Can you tell us about some of the most significant challenges you faced founding Cyclo Hygieia, Inc – and how you overcame these?
The most important issue for us is determining how to lead a successful business through the power of technology and intellectual property. For that reason, it is vital to ensure that more executives understand the importance of intellectual property as an operating resource, to maximise the IP values of the business and to reform old-fashioned IP industry views. In order to make these things possible, defining our mission, vision and value was the most significant challenge when founding Cyclo Hygieia.
You have worked with cutting-edge companies across an array of industries. How do you stay ahead of the curve in such a dynamic market?
To survive changes in the business environment and maintain sustainable growth while always anticipating possible future developments, business owners must understand “as is” (ie, their current positioning) but also shape themselves “to be” in the long term, drawing up strategies that should be implemented from now on to achieve this. In other words, it is not enough to prepare for the future as it occurs naturally, we must build our ideal future ourselves. For this purpose, big picture, value design and backcasting approaches, which pinpoint your company or business in a self-designed future society according to a temporal axis and social relations, are essential.
How have client demands changed over the course of your career, and how has your practice adapted to this?
Until recently, client needs focused on strategy building for R&D or the IP division and visualising contributions to the management and monetisation of intellectual property. However, in recent years, growing trends have been to expand main businesses by utilising intellectual property or to co-create new businesses. That is to say, direct monetisation through intellectual property has been shifting towards the use of intellectual property in business operations. This is a way of thinking that we have emphasised and suggests that the value of new services such as IP landscaping have been penetrating the market, rather than that service providers are adapting to client demands. Moreover, not only have new business models and technologies been developed through IP information strategies, there has also been a rise in the importance of content (including design and branding), high-value experience services rather than product manufacturing, and the creation and practice of complex IP strategy (including the utilisation of data) and the establishment of compatibility between the creation of a business ecosystem and open innovation through open and closed strategies (including contracts). These are all recent trends increasingly raised by our clients.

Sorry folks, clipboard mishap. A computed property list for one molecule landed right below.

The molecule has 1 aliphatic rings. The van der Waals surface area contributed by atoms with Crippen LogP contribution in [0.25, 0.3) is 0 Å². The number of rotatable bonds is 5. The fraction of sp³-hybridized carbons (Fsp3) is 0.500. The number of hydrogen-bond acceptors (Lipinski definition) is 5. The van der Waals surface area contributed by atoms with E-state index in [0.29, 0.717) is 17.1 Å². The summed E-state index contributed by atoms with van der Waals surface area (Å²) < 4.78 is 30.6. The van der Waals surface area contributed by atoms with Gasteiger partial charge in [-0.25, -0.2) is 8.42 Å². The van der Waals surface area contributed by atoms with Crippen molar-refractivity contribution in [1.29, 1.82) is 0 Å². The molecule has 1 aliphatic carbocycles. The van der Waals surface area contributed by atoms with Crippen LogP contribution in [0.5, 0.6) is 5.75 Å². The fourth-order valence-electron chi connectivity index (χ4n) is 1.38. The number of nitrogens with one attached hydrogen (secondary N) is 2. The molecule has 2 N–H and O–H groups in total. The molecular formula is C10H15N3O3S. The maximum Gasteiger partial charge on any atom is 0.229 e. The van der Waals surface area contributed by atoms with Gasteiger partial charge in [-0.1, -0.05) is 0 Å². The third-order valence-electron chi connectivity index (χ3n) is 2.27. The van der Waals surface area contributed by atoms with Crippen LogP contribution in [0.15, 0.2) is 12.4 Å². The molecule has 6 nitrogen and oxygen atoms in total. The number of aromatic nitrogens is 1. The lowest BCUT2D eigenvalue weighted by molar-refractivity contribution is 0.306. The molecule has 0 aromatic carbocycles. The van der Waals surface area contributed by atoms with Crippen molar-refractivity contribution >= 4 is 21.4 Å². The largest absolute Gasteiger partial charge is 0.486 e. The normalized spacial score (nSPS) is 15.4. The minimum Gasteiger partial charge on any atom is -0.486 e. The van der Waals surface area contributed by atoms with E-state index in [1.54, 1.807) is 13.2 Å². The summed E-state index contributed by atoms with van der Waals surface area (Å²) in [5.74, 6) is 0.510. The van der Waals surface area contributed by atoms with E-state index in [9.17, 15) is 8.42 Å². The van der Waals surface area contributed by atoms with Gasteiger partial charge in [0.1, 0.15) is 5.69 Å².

What metrics do you use to measure the success of an IP strategy?
It is important to evaluate the rights created as a result of IP activities and the IP strategies that support these, but I think that the concept of success is closely related to the evaluation of past performance. The definition of success varies depending on mindset, and in an age of volatility, uncertainty, complexity and ambiguity, success based on consequence has no great significance. So, if indicators are to be adopted, it is important to assess how much IP strategy and IP information are taken into account when considering the construction of management and business strategies, and how much interactive communication is exhausted before executive management decisions are made. It is also necessary to clarify the position of intellectual property in – and its contribution to – the company's business, not as an indicator of IP perspective, but as an indicator of management and business perspective.
As more and more industries are affected by technological convergence, what considerations should patent owners – in Japan and elsewhere around the world – bear in mind when assessing their existing IP strategies?
A short-sighted manager may aim for growth only during their term on the board, while many business units may be working to increase revenue and profit in only the current fiscal year compared to the previous year. Yet, R&D and IP activities are vital for future business. IP owners should act with a medium-to-long-term perspective, considering IP strategy as a necessary investment strategy to refine their core competencies.
Makoto Kobayashi is a founder, president and CEO of Cyclo Hygieia. Before founding Cyclo Hygieia in 2019, he ran the IP advisory group at Deloitte. He graduated with an MA from Waseda University and an MS from the University of Tokyo. Mr Kobayashi has broad experience in the manufacturing, Internet of Things and life sciences industries. He conducts management and business strategy consulting based on the IP landscape, M&A financial advisory, IP strategy and management consulting, and technology-driven new business development support.